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Kentucky Basketball: The 2014-15 Season In Review - Part 1

Before the NBA Draft begins and the summer starts, let's review the season that was, and what we learned.

Mark Zerof-USA TODAY Sports

It’s been a while now since the Kentucky Wildcats’ season ended in defeat at the Final Four in Indianapolis, falling to the Wisconsin Badgers and putting an end to a historic season that saw Kentucky ultimately lose as an undefeated favorite. College basketball is notoriously unforgiving to great teams, and this season was a strong reminder of that, in case anyone actually needed it. The best team does not always win the NCAA Tournament, and in this writer’s humble opinion, that once again proved the case this year.

Now it is time to put finis to the 2014-15 basketball year. It has been over a month since the season officially ended with Duke as the last team standing, and as much as that may gall Kentucky fans, it’s exactly the kind of thing that college basketball is famous for. So before we embark upon a new adventure, it’s appropriate that we look back, perhaps a bit sadly and wistfully, at the season that was.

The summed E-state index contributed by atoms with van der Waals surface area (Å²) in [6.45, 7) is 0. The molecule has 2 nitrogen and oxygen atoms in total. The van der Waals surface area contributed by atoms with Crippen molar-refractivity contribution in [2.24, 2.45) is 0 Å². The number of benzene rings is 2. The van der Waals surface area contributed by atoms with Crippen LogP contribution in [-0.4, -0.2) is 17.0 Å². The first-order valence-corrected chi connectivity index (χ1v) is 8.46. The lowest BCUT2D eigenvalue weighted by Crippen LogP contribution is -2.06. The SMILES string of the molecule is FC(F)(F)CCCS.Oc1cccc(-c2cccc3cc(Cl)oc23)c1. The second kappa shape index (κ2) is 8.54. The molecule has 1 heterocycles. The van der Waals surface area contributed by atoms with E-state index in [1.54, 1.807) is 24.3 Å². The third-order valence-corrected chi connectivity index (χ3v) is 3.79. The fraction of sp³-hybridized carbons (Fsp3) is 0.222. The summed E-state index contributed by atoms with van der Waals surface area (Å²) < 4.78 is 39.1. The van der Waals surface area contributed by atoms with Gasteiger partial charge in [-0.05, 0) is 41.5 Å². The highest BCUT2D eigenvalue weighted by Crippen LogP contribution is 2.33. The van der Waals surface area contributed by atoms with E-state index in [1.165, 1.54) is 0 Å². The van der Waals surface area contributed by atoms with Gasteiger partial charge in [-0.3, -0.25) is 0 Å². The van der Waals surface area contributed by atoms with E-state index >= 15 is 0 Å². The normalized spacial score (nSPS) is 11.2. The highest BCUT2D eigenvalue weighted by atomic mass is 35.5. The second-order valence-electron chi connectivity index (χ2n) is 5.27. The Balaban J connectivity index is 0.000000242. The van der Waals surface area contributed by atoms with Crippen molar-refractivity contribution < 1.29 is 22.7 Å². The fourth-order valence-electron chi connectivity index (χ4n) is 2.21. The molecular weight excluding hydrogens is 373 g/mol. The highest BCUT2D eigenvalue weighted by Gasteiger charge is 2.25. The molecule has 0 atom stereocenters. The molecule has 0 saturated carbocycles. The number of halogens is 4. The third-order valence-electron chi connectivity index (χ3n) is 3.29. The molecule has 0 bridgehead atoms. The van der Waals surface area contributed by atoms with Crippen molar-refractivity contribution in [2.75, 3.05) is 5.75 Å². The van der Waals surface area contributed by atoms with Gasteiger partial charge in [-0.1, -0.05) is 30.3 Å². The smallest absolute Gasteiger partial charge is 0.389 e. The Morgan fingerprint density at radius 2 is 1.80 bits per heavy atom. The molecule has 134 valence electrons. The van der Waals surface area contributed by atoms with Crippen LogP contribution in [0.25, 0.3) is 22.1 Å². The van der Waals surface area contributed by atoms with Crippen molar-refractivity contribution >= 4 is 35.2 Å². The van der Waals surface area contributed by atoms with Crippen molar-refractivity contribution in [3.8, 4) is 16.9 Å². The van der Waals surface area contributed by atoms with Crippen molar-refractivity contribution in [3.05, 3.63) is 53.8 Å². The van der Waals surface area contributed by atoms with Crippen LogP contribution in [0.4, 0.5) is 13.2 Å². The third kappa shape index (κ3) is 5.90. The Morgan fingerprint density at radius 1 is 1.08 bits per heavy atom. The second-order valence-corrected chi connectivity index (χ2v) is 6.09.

This review will consist of five parts: First, a look back at the trip to the Bahamas, the things we learned there, and how that experience foretold both the historic greatness and the disappointment. The second will be the non-conference season, the third the conference season, and the fourth will cover the post season. The final part will tie it all together and look at Kentucky moving forward into 2015-16.

So Sherman, fire up the wayback machine and let’s go back to early August of last season when the Wildcats arrived in Nassau for an intense six-game series facing various international amateur and professional teams. Let’s look back at a few of the postmortem comments from those games:

  • Game 1 - UK over Puerto Rico National Reserves 74-49 (Keith Garrett)

    Tyler Ulis is just flat out awesome for this team and the importance he will have to this team cannot be overstated. Jay Bilas was very complimentary of Ulis on multiple occasions and he hit the nail on the head with a few of his Quotes. Bilas said "most guys look, this guy actually sees." One of the most impressive things Ulis did today was actually something he did not do. He had tried to force a pass down low that resulted in a turnover. Just a few minutes later, he had the chance to try a contested alley-oop to a sprinting Marcus Lee but smartly opted against it.